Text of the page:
Well, if you Google the term (with quote marks) you get 307,000 results, and I’m not about to go through them all the find out. Instead, I’ll quote from Wikipedia, which is the first result: “Natural wine is wine made with minimal chemical and technological intervention in growing grapes and making them into wine.”
That sounds pretty good. Who wants wine that’s been degraded by chemicals and technological interventions?
Like barrels. Like sulfur. Like fining agents. Like commercial yeast. Like acidity. If you’re in France, like sugar. Yes, sugar is a chemical, last time I checked. Here’s the formula for sucrose: C12H22O11
That’s a lot of yucky carbon, hydrogen and oxygen atoms. I don’t want no feelthy atoms messing up my wine!
I started thinking along these lines when I read this article in our local free paper, the Bay Guardian, about “the high priestess of natural wines,” Alice Feiring. Now, I don’t know Alice and I haven’t read her new book (Naked Wine) and so this is not a commentary on her but rather just my (somewhat disorganized) thoughts on reading this particular article, and putting it together with other stuff I’ve been hearing and reading about concerning natural wine.
In the wine biz, if you stick around long enough you’ll come to recognize when a new trend pops out of nowhere. Natural wine is a new trend–or, let me rephrase that. Natural wine–the actual beverage–is not a new trend, but talking up natural wine is the new trend. Actually, that’s what makes a trend: suddenly people are talking about it. Organic was a trend a while back (“natural wine” has little to do with organic wine). Then came biodynamic. There are equivalents in food. Locovore is a big trend, and possibly an important one, but there also have been silly food trends, like “beds” of this or that, and foam, and elaborate constructions that look more like museum pieces than something you’re supposed to eat. Possibly, “meat” cocktails are a new trend. Hot young mixologists as our new rock stars may be a trend, although it’s not necessarily one I oppose. So you see that trends can span the gamut from the vital to the vacuous; the one thing they have going for them is buzz, which is why God invented publicists.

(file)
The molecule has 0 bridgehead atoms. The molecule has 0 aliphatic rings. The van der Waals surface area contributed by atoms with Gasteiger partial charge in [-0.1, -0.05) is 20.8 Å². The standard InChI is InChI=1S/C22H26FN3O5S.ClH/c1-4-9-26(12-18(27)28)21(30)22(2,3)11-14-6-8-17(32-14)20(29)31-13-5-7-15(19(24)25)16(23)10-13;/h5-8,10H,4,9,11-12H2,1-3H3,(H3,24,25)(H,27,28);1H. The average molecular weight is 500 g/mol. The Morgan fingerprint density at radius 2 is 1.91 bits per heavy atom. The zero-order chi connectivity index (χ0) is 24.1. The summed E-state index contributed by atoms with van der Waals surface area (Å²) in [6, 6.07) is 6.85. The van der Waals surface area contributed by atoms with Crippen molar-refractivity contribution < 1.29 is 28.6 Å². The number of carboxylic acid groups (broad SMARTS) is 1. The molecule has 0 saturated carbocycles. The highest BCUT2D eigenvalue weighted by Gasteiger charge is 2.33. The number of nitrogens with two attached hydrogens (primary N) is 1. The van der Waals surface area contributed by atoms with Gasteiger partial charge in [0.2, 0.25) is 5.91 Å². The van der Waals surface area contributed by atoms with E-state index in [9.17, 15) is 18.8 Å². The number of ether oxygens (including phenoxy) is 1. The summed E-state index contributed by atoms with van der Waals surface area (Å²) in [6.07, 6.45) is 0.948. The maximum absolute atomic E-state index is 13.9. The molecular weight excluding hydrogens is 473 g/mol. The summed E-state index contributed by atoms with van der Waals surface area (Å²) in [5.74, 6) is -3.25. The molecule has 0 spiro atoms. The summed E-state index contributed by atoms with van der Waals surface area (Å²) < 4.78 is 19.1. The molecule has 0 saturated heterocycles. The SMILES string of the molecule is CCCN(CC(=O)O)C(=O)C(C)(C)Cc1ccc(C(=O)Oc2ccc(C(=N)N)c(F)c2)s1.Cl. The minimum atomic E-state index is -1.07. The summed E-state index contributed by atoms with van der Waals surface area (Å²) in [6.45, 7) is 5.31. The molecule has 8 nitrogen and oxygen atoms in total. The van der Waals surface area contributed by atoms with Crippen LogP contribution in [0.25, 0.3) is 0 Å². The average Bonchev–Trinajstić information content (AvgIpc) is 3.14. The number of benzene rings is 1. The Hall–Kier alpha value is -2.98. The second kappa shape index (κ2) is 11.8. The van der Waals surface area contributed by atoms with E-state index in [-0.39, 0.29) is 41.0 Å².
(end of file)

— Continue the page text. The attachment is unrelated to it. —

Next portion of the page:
But I digress. The topic is natural wine. Let us gently dispose of the concept that no chemicals or technologies should ever be allowed to tarnish a wine. Under that definition, the only natural wines are those which are created when birds puncture grapeskins on the vine, and then the juice inside ferments with wild yeasts to produce wine that those same birds sometimes get drunk on. That’s natural wine. Any wine that comes in a bottle is not “natural” because a human made it and did what he or she had to to make it taste good. And you and I won’t necessarily know what that entailed, because the winemaker isn’t necessarily going to tell us. If the winemaker says the wine is “natural” you’re free to believe whatever you want. Sometimes what winemakers say is true. Sometimes it isn’t. It’s not that they’re liars. They just human beings, and occasionally a small sin of omission just can’t be resisted.
Besides, some wine that’s made “naturally” isn’t very good. There are a few so-called “natural” wineries listed in the article. I’ve reviewed some of them; they vary from undrinkable to pretty good. But here’s the context you need to understand about this natural wine trendy thing: the reason this article is in the Bay Guardian is because anything with the word “natural” stuck to it is going to be popular with the greenie Whole Foods crowd (just as anything with the word “chemicals” attached to it will arouse their ire). If there’s a trend happening anywhere on the political/environmental left, it’s going to find its way into the Bay Guardian, whose editors like such things, and are happy to pay reporters to write about glowingly.